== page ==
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Jan 26, 2021

Court of Appeal Clarifies TSX Majority Voting Requirement

Steve J. Tenai, Miranda Spence and Brian Chung

Aird & Berlis LLP successfully acted on the first case in Canada interpreting the TSX majority voting requirement.

At the 2019 Annual General Meeting for Baylin Technologies Inc., a director of Baylin received more “withhold” votes than votes for. When that director refused to tender his resignation to Baylin’s Board to consider, Baylin and its majority shareholder applied for an order requiring him to do so pursuant to Baylin’s majority voting policy. The TSX generally requires TSX listed companies to have a majority voting policy, with limited exceptions, and requires persons elected as a director who receive less than a majority of the eligible votes at the meeting to tender her/his resignation to the Board to consider. Boards are expected to accept the resignation absent exceptional circumstances. The director argued that he was not required to resign because Baylin’s policy did not include a commercial agreement exception, which TSX guidance had raised as a possible exception to a director having to tender her/his resignation if they receive less than a majority of the votes cast.

Following the lower Court ruling that Baylin’s majority voting policy did not comply with TSX requirements, Baylin appealed to the Ontario Court of Appeal submitting that the application judge misinterpreted the TSX requirements in holding that withheld votes did not qualify as votes cast. The TSX and the Canadian Coalition for Corporate Governance intervened.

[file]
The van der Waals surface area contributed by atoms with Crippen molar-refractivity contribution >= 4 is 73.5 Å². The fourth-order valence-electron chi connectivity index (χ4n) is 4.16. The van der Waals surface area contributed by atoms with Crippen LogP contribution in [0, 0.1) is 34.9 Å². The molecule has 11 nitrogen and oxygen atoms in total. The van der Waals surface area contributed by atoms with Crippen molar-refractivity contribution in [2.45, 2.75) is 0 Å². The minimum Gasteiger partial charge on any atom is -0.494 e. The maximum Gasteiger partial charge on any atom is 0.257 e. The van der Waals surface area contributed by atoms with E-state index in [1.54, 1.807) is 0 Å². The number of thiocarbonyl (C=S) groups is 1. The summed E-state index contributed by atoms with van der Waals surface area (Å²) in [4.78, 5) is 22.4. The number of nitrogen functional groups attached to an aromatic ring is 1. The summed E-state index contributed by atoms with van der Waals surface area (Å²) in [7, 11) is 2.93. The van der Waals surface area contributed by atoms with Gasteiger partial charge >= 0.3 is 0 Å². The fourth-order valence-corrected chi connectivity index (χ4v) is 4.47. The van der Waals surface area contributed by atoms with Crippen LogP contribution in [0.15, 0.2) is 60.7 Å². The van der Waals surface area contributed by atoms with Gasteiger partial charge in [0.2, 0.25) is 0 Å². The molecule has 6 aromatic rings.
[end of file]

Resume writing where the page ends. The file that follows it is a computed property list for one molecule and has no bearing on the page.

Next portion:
The Ontario Court of Appeal in Baylin Technologies Inc. v. Gelerman, 2021 ONCA 45 settled that withheld votes qualify as cast votes for purposes of the TSX majority voting requirement. The Court noted that if the application judge’s interpretation were to be accepted, a director could be elected with a single vote with the rest being withheld, bearing in mind that corporate law provides for only the option to vote for or withhold one’s vote in electing directors. As such, the Court noted that the lower court’s interpretation would undermine the purpose of a majority voting policy, which ensures shareholders have a meaningful way of holding directors accountable and removing underperforming or unqualified directors. 

The Court also determined that the TSX does not mandate that majority voting policies include a commercial agreement exception, or any exceptions at all to the requirement for directors to have received majority support.

As there are well over 1,500 companies listed on the TSX, this case has significant implications and wide-reaching impact.

Aird & Berlis represented Baylin with a team including Steve Tenai, Miranda Spence and Brian Chung.

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